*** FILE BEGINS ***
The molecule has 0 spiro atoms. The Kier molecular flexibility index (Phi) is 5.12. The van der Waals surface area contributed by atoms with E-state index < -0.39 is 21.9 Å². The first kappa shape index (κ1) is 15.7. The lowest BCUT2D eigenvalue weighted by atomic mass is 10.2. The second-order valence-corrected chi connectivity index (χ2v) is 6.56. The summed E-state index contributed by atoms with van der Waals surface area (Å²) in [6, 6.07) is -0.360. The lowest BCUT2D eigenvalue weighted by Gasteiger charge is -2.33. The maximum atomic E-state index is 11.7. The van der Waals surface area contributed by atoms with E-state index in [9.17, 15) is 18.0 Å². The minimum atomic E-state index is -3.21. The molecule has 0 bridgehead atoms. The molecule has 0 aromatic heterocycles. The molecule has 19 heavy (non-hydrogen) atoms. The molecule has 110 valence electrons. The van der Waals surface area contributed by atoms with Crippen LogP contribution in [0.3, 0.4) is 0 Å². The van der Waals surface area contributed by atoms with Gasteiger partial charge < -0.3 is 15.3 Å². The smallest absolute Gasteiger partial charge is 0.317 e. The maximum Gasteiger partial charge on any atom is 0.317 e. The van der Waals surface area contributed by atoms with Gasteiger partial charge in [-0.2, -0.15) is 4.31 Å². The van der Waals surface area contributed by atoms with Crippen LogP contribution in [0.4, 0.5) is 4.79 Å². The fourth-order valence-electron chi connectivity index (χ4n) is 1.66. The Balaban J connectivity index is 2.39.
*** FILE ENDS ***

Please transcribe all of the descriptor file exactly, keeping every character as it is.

The molecule has 0 spiro atoms. The Kier molecular flexibility index (Phi) is 5.12. The van der Waals surface area contributed by atoms with E-state index < -0.39 is 21.9 Å². The first kappa shape index (κ1) is 15.7. The lowest BCUT2D eigenvalue weighted by atomic mass is 10.2. The second-order valence-corrected chi connectivity index (χ2v) is 6.56. The summed E-state index contributed by atoms with van der Waals surface area (Å²) in [6, 6.07) is -0.360. The lowest BCUT2D eigenvalue weighted by Gasteiger charge is -2.33. The maximum atomic E-state index is 11.7. The van der Waals surface area contributed by atoms with E-state index in [9.17, 15) is 18.0 Å². The minimum atomic E-state index is -3.21. The molecule has 0 bridgehead atoms. The molecule has 0 aromatic heterocycles. The molecule has 19 heavy (non-hydrogen) atoms. The molecule has 110 valence electrons. The van der Waals surface area contributed by atoms with Crippen LogP contribution in [0.3, 0.4) is 0 Å². The van der Waals surface area contributed by atoms with Gasteiger partial charge < -0.3 is 15.3 Å². The smallest absolute Gasteiger partial charge is 0.317 e. The maximum Gasteiger partial charge on any atom is 0.317 e. The van der Waals surface area contributed by atoms with Gasteiger partial charge in [-0.2, -0.15) is 4.31 Å². The van der Waals surface area contributed by atoms with Crippen LogP contribution in [0.4, 0.5) is 4.79 Å². The fourth-order valence-electron chi connectivity index (χ4n) is 1.66. The Balaban J connectivity index is 2.39.